The COVID-19 crisis has exposed and exacerbated sharp socioeconomic inequalities in the restaurant industry. Nearly half a million food service jobs in the Chicago metro area are at risk of disappearing, according to a study by McKinsey & Co

Many charitable efforts have sprung up in Chicago and nationally to help restaurant workers in need with meals, shelter and funds. Southern Smoke Foundation, a Houston-based crisis relief organization founded by James Beard Award-winning Chef Chris Shepherd, is one of the organizations that has been working around the clock to grant relief to food and beverage industry workers nationally. 

Since mid-March, Southern Smoke has granted more than $3 million to more than 1,600 individuals and now they have a $4 million fund dedicated specifically to Chicago-based restaurant workers, thanks to generous anonymous donors.

Chef Brian Jupiter of Frontier and Ina Mae Tavern, a local spokesman for Southern Smoke, was introduced to the relief fund by Bulleit Bourbon. 

“I’ve really enjoyed being able to spread the word about Southern Smoke,” he says. “They have been doing great work for years, but kicked it into high gear at a time when the industry needed it the most. Since March, the Chicago hospitality industry has really come together to help and support one another in any way they can.”

All restaurant, bar and coffee shop workers in Cook County are eligible to apply and the donors have agreed to match up to another $1 million in donations, which could bring the total available to $6 million. The donors have also offered to cover all administrative expenses for the matched funds, enabling every dollar donated to go directly to a restaurant worker in need. Restaurant workers in need can apply online. Southern Smoke is accepting applications until the funds run out.

Bryant Thomas, 54, was a part-time line cook at Dos Urban Cantina in Logan Square before the pandemic, and when he had a runny nose and a light cough at work on March 13, he was told to take a few days off. Thankfully Thomas didn’t have COVID-19, but those few days stretched into indefinite unemployment after Illinois shut down restaurants and bars a couple days later.

“I just keep applying for jobs every day,” he says. “I don’t know when I’ll be able to get back to work. I’m finishing my state food manager service exam too.”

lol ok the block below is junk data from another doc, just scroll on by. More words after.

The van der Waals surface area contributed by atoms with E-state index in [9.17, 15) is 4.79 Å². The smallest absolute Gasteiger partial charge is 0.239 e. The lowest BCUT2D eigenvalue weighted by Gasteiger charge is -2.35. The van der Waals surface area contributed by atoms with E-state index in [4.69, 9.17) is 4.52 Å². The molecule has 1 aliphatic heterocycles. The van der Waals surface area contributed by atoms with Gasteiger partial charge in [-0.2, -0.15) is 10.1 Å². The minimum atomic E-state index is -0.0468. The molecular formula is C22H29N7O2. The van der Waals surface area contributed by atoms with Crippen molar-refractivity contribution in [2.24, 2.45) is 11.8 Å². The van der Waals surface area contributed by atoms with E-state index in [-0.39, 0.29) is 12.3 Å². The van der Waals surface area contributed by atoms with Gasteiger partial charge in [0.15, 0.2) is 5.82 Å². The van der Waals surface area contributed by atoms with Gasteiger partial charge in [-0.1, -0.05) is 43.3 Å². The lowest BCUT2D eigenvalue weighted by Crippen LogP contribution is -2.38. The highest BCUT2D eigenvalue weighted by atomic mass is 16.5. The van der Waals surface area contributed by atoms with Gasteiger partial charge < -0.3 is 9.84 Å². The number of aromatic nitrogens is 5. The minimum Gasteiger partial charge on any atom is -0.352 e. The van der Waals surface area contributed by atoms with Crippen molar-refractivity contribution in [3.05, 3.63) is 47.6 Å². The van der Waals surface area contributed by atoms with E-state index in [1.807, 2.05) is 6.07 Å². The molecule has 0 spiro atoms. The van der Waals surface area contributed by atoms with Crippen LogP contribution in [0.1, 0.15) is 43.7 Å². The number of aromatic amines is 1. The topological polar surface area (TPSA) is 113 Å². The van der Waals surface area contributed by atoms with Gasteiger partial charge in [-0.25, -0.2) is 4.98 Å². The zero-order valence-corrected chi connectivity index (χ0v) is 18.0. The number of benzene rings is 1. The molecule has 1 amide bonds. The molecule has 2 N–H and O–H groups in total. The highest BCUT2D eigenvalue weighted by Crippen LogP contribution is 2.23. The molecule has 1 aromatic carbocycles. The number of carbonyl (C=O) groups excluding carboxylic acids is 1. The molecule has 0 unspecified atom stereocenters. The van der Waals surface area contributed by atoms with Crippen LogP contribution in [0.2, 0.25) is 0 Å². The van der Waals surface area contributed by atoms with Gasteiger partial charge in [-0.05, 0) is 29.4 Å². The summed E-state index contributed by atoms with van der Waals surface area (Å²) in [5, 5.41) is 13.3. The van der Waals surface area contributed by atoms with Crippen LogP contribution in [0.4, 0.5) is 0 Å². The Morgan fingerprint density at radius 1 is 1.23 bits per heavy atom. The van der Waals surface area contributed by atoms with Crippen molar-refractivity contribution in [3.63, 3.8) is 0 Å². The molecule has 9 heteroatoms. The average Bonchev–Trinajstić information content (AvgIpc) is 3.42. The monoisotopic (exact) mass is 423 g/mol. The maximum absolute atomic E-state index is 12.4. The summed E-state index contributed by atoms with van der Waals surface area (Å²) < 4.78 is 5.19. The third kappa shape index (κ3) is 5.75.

Thomas says he never received unemployment due to identity theft, but the $2,250 grant from the Southern Smoke Emergency Relief Fund for Chicago Restaurant Workers has kept him afloat, allowing him to pay rent, buy groceries and pay his cell phone bill.

Richard Jones first learned about the Southern Smoke Emergency Relief Fund while watching ABC 7 Chicago news. Jones is 50 years old and had been the executive chef at Public House in River North for more than five years when the pandemic hit. He had to get knee surgery in March and his five-year-old daughter has sickle cell anemia. By summer, he had exhausted his savings and maxed out his credit cards when he received $8,520 from Southern Smoke.


“This was a lift in my morale,” he says, choking back tears. “I’m not a man that takes handouts, but I’m a single dad and this was a lifesaver. I’ve worked hard for 30 years and never had to apply for public assistance of any nature.” 

Jones says the application process was detailed and thorough, and he supplied mortgage papers, along with medical and daycare bills after first writing a letter explaining why he needed the grant. 

“The young lady who was handling my case helped me out extensively,” Jones says. “We only contacted each other by email and a lot can get lost that way, but she was very very good at what she did and communicating with me on what I needed to provide. She helped me understand the process and she fought for me in this grant because they have to present the case to the board members. She fought tooth and nail and researched a lot to help me get this amount.”

If you know any Chicago restaurant workers in need, please encourage them to apply here. Thus far, more than $150,000 has been awarded to more than 50 applicants, but there is still a lot of money on the table.

is a freelance writer for The TRiiBE.